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The Statues of Souls in Purgatory in Malta

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In a culture as religious as Malta, there are statues depicting Biblical motifs. Some are protective and some feel almost like warning signs. Those are the statues of Purgatory in Rabat, Malta.

Then from the bosom of the burning mass,

“O God of mercy!” heard I sung; and felt

No less desire to turn. 

—Dante Alighieri Canto 25 from Purgatory.

Rather than a burning fire of hell, Dante here is talking of a cleansing fire or Purgatory. There are several places around the islands where you might come across statues or figurines of a person in flames. If one is familiar with the religion, these images are common. Yet if you stop to look at such a depiction, it still leaves quite an unsettling impression. 

The bottom of a pillar holding a statue of a soul in purgatory. The skulls are a morbid representation of death to motivate the passer-by to pray and donate.

What is Purgatory? 

In Christian mythology Purgatory is the in-between state of Heaven and Hell. There, a soul is still cleansing itself from sin in order to get to Heaven. Symbolically it is perhaps a representation of the process of an upward struggle out of pain and suffering. Dante himself portrays purgatory as a steep mountain. 

The aforementioned statues tend to present these suffering souls begging for mercy. This takes us to our next point. 

A tortured soul in fiery Purgatory in Rabat, Malta

The Origins of the Statues of Purgatory in Malta

Purgatory scenes and depictions were very popular in southern regions of Europe especially around the 16th and 18th centuries. We can assume that this trend made its way to the islands and can be still seen to this day. In southern parts of Spain and Italy for example, you can find very similar depictions of the burning soul statues. 

It is admittedly hard to understand the context of the origins of the statues of Purgatory in Malta. It can be surmised that the reason for their being there was at least twofold.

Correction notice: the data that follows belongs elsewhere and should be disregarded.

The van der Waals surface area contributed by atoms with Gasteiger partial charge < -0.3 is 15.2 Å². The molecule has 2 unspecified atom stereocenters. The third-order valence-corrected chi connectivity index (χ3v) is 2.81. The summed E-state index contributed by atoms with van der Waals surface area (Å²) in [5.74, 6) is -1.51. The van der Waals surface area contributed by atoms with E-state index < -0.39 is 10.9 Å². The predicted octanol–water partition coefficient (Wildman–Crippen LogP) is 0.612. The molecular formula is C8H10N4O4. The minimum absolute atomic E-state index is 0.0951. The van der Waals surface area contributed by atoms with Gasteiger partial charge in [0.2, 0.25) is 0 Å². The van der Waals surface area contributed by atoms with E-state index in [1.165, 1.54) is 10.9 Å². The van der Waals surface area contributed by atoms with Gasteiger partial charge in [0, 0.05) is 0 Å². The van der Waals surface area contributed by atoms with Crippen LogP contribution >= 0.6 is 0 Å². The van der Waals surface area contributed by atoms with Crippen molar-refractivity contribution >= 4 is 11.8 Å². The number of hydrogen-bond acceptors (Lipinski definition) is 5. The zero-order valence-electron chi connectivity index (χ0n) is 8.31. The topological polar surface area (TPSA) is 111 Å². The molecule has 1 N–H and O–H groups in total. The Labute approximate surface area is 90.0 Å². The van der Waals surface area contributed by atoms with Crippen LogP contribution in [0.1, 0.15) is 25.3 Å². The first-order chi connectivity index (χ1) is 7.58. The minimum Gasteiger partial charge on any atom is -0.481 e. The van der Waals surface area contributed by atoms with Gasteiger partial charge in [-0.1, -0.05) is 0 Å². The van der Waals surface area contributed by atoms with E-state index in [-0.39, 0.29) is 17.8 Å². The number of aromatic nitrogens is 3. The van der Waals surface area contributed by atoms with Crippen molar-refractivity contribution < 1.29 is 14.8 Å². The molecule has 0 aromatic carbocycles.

Apart from the deadly reminder of the afterlife and how one behaves in this life, it was a motivation tactic. Much like many other memento mori around the island, it was a way to get people to pray or give the Church donations. 

Typically they were accompanied with a plaque. The plaque suggested that if one stopped and prayed in front of them, the number of days of a beloved soul in purgatory would lessen. Alternatively they would have a small locked box for people to put money into.

Both the prayers and the money were a way in which you could get an indulgence. This was a  way to lessen your future punishment, or that of deceased people you loved. Indulgence was very much abused by the church around the middle ages. 

A plaque under a statue of a soul in Purgatory in Rabat, Malta.

Where to Find Them

In old towns and villages like Ziggiwei, Rabat, and Dingli there are several of these statues that can be easily found. On the road from Rabat to Dingli and from Mosta to Rabat there are definitely two different statues. This would make sense since people used to walk before so they would probably stop to say a prayer for the dead as part of their commute. 

In Rabat you can also find a few on the parvis of the St. Paul Basilica. Morbidly, there are some on the entries of cemeteries. 

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